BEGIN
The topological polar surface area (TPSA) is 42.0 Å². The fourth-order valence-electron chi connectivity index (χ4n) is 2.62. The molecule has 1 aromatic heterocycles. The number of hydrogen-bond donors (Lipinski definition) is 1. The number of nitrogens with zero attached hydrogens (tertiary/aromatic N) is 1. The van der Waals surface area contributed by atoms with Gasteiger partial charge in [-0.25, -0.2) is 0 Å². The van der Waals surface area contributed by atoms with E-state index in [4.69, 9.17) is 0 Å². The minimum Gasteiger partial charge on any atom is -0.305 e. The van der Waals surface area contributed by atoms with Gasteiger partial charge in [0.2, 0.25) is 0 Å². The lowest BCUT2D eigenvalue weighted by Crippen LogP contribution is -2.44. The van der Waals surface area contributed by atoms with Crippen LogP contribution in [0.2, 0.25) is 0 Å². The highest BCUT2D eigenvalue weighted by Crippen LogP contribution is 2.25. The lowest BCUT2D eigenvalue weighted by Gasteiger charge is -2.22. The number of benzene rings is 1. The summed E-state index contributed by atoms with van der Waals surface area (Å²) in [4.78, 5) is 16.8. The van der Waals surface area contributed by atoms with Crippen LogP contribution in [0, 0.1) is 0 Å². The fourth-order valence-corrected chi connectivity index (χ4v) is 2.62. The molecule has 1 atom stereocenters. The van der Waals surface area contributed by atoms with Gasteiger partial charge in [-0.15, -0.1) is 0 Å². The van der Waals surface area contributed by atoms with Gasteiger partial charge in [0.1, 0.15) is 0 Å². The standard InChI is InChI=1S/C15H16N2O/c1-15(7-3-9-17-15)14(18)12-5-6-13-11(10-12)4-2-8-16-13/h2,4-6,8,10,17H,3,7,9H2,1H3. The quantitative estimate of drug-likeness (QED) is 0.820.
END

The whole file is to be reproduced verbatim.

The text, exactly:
The topological polar surface area (TPSA) is 42.0 Å². The fourth-order valence-electron chi connectivity index (χ4n) is 2.62. The molecule has 1 aromatic heterocycles. The number of hydrogen-bond donors (Lipinski definition) is 1. The number of nitrogens with zero attached hydrogens (tertiary/aromatic N) is 1. The van der Waals surface area contributed by atoms with Gasteiger partial charge in [-0.25, -0.2) is 0 Å². The van der Waals surface area contributed by atoms with E-state index in [4.69, 9.17) is 0 Å². The minimum Gasteiger partial charge on any atom is -0.305 e. The van der Waals surface area contributed by atoms with Gasteiger partial charge in [0.2, 0.25) is 0 Å². The lowest BCUT2D eigenvalue weighted by Crippen LogP contribution is -2.44. The van der Waals surface area contributed by atoms with Crippen LogP contribution in [0.2, 0.25) is 0 Å². The highest BCUT2D eigenvalue weighted by Crippen LogP contribution is 2.25. The lowest BCUT2D eigenvalue weighted by Gasteiger charge is -2.22. The number of benzene rings is 1. The summed E-state index contributed by atoms with van der Waals surface area (Å²) in [4.78, 5) is 16.8. The van der Waals surface area contributed by atoms with Crippen LogP contribution in [0, 0.1) is 0 Å². The fourth-order valence-corrected chi connectivity index (χ4v) is 2.62. The molecule has 1 atom stereocenters. The van der Waals surface area contributed by atoms with Gasteiger partial charge in [-0.15, -0.1) is 0 Å². The van der Waals surface area contributed by atoms with Gasteiger partial charge in [0.1, 0.15) is 0 Å². The standard InChI is InChI=1S/C15H16N2O/c1-15(7-3-9-17-15)14(18)12-5-6-13-11(10-12)4-2-8-16-13/h2,4-6,8,10,17H,3,7,9H2,1H3. The quantitative estimate of drug-likeness (QED) is 0.820.